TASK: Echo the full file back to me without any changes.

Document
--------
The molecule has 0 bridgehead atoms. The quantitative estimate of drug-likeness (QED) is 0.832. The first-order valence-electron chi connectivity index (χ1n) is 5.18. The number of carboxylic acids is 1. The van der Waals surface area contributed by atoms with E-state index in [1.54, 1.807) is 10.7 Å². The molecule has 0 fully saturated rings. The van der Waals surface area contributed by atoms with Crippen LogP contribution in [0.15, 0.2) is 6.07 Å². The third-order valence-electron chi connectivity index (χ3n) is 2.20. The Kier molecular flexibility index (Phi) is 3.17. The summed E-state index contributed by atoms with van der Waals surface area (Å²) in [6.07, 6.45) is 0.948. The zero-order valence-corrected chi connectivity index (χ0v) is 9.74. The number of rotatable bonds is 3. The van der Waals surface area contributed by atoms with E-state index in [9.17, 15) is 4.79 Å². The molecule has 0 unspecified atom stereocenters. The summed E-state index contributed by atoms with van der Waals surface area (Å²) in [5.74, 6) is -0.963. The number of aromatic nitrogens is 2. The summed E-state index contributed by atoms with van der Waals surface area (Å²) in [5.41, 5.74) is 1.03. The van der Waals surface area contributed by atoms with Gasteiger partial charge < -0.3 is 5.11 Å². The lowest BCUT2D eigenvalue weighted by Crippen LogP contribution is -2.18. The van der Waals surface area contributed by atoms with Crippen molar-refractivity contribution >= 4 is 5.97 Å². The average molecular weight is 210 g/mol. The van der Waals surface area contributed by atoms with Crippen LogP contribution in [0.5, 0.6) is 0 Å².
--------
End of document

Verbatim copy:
The molecule has 0 bridgehead atoms. The quantitative estimate of drug-likeness (QED) is 0.832. The first-order valence-electron chi connectivity index (χ1n) is 5.18. The number of carboxylic acids is 1. The van der Waals surface area contributed by atoms with E-state index in [1.54, 1.807) is 10.7 Å². The molecule has 0 fully saturated rings. The van der Waals surface area contributed by atoms with Crippen LogP contribution in [0.15, 0.2) is 6.07 Å². The third-order valence-electron chi connectivity index (χ3n) is 2.20. The Kier molecular flexibility index (Phi) is 3.17. The summed E-state index contributed by atoms with van der Waals surface area (Å²) in [6.07, 6.45) is 0.948. The zero-order valence-corrected chi connectivity index (χ0v) is 9.74. The number of rotatable bonds is 3. The van der Waals surface area contributed by atoms with E-state index in [9.17, 15) is 4.79 Å². The molecule has 0 unspecified atom stereocenters. The summed E-state index contributed by atoms with van der Waals surface area (Å²) in [5.74, 6) is -0.963. The number of aromatic nitrogens is 2. The summed E-state index contributed by atoms with van der Waals surface area (Å²) in [5.41, 5.74) is 1.03. The van der Waals surface area contributed by atoms with Gasteiger partial charge < -0.3 is 5.11 Å². The lowest BCUT2D eigenvalue weighted by Crippen LogP contribution is -2.18. The van der Waals surface area contributed by atoms with Crippen molar-refractivity contribution >= 4 is 5.97 Å². The average molecular weight is 210 g/mol. The van der Waals surface area contributed by atoms with Crippen LogP contribution in [0.5, 0.6) is 0 Å².